Old Shrimp Shack location demolished

Published 10:59 pm Saturday, October 14, 2006

A building that was a service station many years ago met its end last week after being condemned after it was heavily damaged by Hurricane Katrina. Many others are in line for the same fate.

About eight condemned buildings have been torn down since the City of Picayune decided to rid itself of dilapidated buildings, and about 118 more are slated for demolition, said Picayune Building Inspector Shane Whitfield.

“We’re going to step it up,” Whitfield said.

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One of the most recent buildings to be torn down was the old location for the Shrimp Shack in Picayune. Whitfield said he remembers when it was a service station with gas pumps right next to U.S. 11. When the demolition team was done, nothing but a pile of rubble was left.

About one dilapidated building a day will be torn down in Picayune in the effort to clean up the city. Owners of the problem buildings have been notified either by certified mail or by a legal notice printed in the paper, if they were unable to be reached in other ways, Whitfield said.

Public outcry has kept city officials informed of where dilapidated buildings are located.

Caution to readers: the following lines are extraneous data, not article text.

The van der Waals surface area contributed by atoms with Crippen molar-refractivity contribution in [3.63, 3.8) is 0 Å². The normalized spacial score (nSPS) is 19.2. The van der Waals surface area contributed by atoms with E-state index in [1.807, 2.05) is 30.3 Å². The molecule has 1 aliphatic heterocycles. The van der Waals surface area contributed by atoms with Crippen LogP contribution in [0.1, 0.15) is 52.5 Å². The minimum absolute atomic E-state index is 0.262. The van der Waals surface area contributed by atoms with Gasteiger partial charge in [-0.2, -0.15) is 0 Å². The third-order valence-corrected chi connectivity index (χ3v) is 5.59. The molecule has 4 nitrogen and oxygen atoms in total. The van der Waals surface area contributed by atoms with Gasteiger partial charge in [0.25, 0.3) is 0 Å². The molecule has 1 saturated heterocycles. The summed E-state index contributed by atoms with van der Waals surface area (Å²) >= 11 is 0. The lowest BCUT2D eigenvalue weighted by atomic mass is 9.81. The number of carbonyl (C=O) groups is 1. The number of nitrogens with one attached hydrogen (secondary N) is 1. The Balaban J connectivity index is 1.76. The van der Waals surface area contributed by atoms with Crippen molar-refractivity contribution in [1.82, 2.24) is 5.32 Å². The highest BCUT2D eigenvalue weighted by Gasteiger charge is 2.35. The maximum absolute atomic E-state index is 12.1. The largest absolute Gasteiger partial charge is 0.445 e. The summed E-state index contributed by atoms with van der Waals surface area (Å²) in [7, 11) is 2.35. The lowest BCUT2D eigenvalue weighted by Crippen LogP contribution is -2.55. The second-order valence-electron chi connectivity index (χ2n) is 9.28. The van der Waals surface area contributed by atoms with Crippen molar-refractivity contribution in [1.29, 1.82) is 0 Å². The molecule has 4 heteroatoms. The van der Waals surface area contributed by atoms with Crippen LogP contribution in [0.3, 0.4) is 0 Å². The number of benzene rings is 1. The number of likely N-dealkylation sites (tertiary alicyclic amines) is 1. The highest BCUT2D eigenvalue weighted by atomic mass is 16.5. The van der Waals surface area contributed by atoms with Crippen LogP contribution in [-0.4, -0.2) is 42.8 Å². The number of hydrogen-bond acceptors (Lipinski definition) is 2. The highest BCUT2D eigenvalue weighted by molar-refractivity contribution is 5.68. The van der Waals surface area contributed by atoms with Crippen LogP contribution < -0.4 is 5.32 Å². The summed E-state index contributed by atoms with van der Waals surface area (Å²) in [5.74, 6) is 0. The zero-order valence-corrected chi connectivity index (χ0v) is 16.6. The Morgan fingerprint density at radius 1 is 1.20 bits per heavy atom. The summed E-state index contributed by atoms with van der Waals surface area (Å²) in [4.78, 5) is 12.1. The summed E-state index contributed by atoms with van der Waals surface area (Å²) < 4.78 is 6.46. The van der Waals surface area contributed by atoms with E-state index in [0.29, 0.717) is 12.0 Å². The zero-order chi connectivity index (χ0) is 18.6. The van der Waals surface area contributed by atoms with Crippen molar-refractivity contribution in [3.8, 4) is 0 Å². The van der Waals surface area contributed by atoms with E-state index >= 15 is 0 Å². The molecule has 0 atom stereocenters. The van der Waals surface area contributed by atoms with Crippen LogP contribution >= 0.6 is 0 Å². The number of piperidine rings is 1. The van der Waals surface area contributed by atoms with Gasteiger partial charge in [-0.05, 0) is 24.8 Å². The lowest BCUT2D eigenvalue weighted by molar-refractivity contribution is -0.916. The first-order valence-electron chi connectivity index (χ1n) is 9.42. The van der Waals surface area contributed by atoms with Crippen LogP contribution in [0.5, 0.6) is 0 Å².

“We don’t have to go out looking for them, (residents) are calling us,” Whitfield said.

After a building is deemed a public nuisance, the city sends the owner notification that it needs to be repaired, torn down or cleaned up, whichever best suits each circumstance, Whitfield said. If the city has to take care of the problem, then the cost of the maintenance or demolition is put on the tax roll as a lien on the home or property, he said. After the owner has been given notification of the problem, they have 30 days from the time notification is received to clean it up.

Other situations that could be deemed a public nuisance include yards with junk cars, high grass, or trash strewn about, City Manger Ed Pinero said. The owner also has the option of hiring a private contractor to help take care of the problem, he said.

“We’re just addressing the public health concerns,” Pinero said.

After the dilapidated building is torn down and any or all liens are taken care of, the owner can rebuild or sell the property, the city manager said.